Mouse spiders are a kind of Trapdoor spider. Females are up to 3cm long, very stocky with short, thick legs; they are black or dark brown. Males are 1-2cm long, with longer legs and long palps which look like an extra pair of legs. Both sexes have enormous fangs and fang bases. A diagnostic structural feature is the very steep slope on the back of the head area. Male Red-headed mouse spiders (Missulena occatoria) have a red head and jaws and blue abdomen, while male Eastern (M. bradleyi) and Northern (M. pruinosa) mouse spiders have a whitish patch on the top of the abdomen.
Mouse spiders live in burrows in the soil, sealed with a hinged lid. The burrow provides a refuge from predators, parasites, low humidity and high temperatures. The spider feeds by lunging at passing prey from the burrow entrance. A female mouse spider is long-lived and will spend her entire life in the burrow - she is rarely seen except when accidentally dug up. On the other hand, males leave their burrows at maturity (a couple of years old) to search out a mate, usually after rain. Mating takes place in the female's burrow, after which the male dies. A disturbed Mouse spider will rear up defensively in a similar way to the Funnelweb.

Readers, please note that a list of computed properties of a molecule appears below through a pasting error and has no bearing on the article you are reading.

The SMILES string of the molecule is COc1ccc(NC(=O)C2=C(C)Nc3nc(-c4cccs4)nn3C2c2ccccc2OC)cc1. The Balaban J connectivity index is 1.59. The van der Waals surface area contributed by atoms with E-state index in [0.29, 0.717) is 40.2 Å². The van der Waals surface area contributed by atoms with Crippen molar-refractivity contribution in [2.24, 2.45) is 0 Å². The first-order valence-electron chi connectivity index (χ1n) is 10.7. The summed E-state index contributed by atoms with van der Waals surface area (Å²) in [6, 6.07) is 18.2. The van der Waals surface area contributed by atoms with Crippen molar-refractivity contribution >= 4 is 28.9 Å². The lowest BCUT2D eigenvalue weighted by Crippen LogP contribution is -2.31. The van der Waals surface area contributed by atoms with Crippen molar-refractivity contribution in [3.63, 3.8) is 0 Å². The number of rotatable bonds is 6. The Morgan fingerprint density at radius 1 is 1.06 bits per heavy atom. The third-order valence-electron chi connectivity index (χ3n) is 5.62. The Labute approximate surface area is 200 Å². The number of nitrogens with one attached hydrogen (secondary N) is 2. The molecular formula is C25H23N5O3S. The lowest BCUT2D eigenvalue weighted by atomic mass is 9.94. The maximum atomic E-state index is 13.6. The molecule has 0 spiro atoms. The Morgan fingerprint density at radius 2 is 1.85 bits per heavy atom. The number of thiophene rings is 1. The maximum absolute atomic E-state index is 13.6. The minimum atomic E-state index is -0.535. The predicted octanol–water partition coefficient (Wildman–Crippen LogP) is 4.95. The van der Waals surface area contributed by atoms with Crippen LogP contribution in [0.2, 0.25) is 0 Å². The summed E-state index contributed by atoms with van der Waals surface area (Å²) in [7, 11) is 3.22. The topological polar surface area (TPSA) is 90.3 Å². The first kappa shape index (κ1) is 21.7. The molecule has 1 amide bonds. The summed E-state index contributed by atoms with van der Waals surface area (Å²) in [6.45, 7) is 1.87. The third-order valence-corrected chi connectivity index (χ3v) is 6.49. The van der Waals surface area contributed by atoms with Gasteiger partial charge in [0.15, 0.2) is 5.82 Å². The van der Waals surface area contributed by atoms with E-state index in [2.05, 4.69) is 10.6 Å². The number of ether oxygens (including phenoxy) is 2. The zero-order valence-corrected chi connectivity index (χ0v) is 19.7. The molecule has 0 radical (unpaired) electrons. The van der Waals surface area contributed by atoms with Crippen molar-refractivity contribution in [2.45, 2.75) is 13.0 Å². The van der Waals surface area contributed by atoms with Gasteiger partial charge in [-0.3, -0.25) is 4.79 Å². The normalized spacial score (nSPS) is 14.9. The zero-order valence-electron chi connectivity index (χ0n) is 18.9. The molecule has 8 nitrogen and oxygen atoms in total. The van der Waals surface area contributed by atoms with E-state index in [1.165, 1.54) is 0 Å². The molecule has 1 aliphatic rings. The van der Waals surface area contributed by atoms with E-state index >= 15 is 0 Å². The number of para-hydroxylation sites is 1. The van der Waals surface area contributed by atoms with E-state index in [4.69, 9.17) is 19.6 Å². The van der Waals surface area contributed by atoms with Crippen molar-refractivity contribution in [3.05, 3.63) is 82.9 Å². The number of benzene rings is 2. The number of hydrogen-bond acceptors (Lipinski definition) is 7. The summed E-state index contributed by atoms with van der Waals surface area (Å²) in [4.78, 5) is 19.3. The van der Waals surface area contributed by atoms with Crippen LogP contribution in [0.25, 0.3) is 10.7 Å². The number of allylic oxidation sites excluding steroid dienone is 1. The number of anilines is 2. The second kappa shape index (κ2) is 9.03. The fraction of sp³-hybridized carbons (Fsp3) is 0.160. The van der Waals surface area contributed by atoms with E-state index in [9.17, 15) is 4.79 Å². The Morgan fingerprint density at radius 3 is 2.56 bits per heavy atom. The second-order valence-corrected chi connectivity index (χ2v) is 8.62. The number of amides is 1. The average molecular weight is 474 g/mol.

Although few serious bites have been recorded, there is some indication that Mouse spider venom is very toxic, so the spiders should be treated with caution.
If considered necessary, individual spiders can be killed as they are found. Mouse spiders numbers are seldom high enough to warrant any concerted control measures.
If serious symptoms occur after a bite, Funnelweb spider antivenene may be effective.